> for the year 1950. See

   http://hdl.handle.net/2027/mdp.39015019920837?urlappend=%3Bseq=287

 > Please note that these statistics are from the 1% waybill sample, so the real numbers
 > are 100X bigger (that's how I got 49,400 carloads from the 494 carloads in the table).

That sounds about right -- the bulk of the traffic via this route would have been
forest products and other non-time-sensitive traffic. While the SP lines probably
didn't get 10x this amount of forest products (more likely 5x-6x) they would have
had far more perishables, merchandise and especially LCL traffic. Before 1950 LCL
was a still a sizable percentage of box car loadings.

Don't forget UP's contribution -- the UP interchanged with CP (via Spokane International)
and had plenty of forest products coming down from Idaho & Washington on its own lines.
I suspect almost all of that going to northern California markets would go via Portland
and the SP, while they'd probably try to route southern California traffic via LA&SL.

Tim O'Connor





railsnw@...
 

As to Oregon Electric traffic heading North and East, some of this would have been handed over to the Great Northern in the Portland/Vancouver area than it headed East to Wishram on the SP&S than South on the Oregon Trunk to Bend and than to Klamath Falls before heading to Beiber and the hand off to the Western Pacific.Also a fair bit of lumber traffic would have been picked up at Bend by the GN and headed South.

Richard Wilkens


Garth Groff <sarahsan@...>
 

Tim,

The WP/GN did handle quite a bit of perishable traffic as well as lumber. I have no figures, but many of my WP photo books show refrigerators running at the front of consist in the 1950s and 60s on the inside gateway, and there was an ice dock at Bieber (IIRC). It isn't clear which direction the trains are going in most photos though. I suggest Washington apples and cherries went southbound in season, with California peaches and plums, plus truck crops, going north.

The WP also handled a LOT of canned goods, and were pioneers in using 50' RBLs for that traffic beginning in 1955 with their first order of insulated, "compartmentizer-equipped" plug door PS-1s. Some of their northbound traffic had to have been canned goods.

Yours Aye,


Garth Groff


On 9/1/15 1:09 PM, Tim O'Connor timboconnor@... [STMFC] wrote:
 

Jeff Aley wrote

 > In short, the total OR – CA shipment of Products of Forests is 49,400 carloads
 > for the year 1950. See

   http://hdl.handle.net/2027/mdp.39015019920837?urlappend=%3Bseq=287

 > Please note that these statistics are from the 1% waybill sample, so the real numbers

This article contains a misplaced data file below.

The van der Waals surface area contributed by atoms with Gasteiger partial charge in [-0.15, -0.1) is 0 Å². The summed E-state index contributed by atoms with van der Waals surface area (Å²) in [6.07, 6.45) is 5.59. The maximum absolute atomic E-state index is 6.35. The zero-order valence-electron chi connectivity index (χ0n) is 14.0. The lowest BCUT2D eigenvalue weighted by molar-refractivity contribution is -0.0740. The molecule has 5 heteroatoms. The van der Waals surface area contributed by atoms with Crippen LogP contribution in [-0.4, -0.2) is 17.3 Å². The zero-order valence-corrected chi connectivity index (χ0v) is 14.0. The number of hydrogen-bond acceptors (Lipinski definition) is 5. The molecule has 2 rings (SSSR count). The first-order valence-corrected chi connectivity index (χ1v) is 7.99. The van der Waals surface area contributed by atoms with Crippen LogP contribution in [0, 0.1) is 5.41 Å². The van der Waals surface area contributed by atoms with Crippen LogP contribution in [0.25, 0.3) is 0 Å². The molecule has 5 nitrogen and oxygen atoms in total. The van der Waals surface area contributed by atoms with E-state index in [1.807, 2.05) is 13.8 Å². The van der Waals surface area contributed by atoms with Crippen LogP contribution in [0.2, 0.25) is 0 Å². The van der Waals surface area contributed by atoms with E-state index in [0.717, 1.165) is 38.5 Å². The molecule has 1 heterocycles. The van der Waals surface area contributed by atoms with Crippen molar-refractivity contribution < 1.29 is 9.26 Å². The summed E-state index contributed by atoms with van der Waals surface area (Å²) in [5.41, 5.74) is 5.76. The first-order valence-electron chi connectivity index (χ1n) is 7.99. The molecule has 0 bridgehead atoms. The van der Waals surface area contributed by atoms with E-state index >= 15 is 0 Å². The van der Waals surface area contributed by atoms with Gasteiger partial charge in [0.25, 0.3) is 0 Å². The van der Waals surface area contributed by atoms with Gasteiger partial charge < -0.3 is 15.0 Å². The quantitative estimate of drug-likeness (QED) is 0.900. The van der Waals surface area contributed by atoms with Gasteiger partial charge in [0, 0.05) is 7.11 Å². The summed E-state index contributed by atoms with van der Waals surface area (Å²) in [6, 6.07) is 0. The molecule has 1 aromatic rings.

> are 100X bigger (that's how I got 49,400 carloads from the 494 carloads in the table).

That sounds about right -- the bulk of the traffic via this route would have been
forest products and other non-time-sensitive traffic. While the SP lines probably
didn't get 10x this amount of forest products (more likely 5x-6x) they would have
had far more perishables, merchandise and especially LCL traffic. Before 1950 LCL
was a still a sizable percentage of box car loadings.

Don't forget UP's contribution -- the UP interchanged with CP (via Spokane International)
and had plenty of forest products coming down from Idaho & Washington on its own lines.
I suspect almost all of that going to northern California markets would go via Portland
and the SP, while they'd probably try to route southern California traffic via LA&SL.

Tim O'Connor






Aley, Jeff A
 

Of course, a more thorough analysis would consider lumber from other states (e.g. Washington: 7,700 cars in 1950) that would have entered California via Oregon.

 

Those, like Mike Brock, who want to delve even deeper, can look at the sub-categories of “Products of Forests” to paint a more detailed picture.  For example, there were 80,700 carloads of “Logs Butts Bolts” shipped from Oregon to Oregon (i.e. to mills within the state).  There were no inter-state shipments, except for 400 cars that went to Washington.

 

There were a few “Posts Poles Wooden” that probably went by flatcar or gon over Sherman Hill, but not very many.

There was a huge amount of “Lumber Shingles Lath” shipped over The Hill, but it’s hard to know if any of it was rough lumber (on flats) versus finished lumber (in house cars).  Probably most was the latter, and Mike will (!) analyze the conductor’s books to let us know.

 

All this can be learned by going to the link http://hdl.handle.net/2027/mdp.39015019920837?urlappend=%3Bseq=287 and scrolling down a few pages.

 

The same link will also (eventually) lead you to products of agriculture, if you want to know how many carloads of apples were shipped to CA from OR.  But it won’t tell you which RR’s hauled the cars.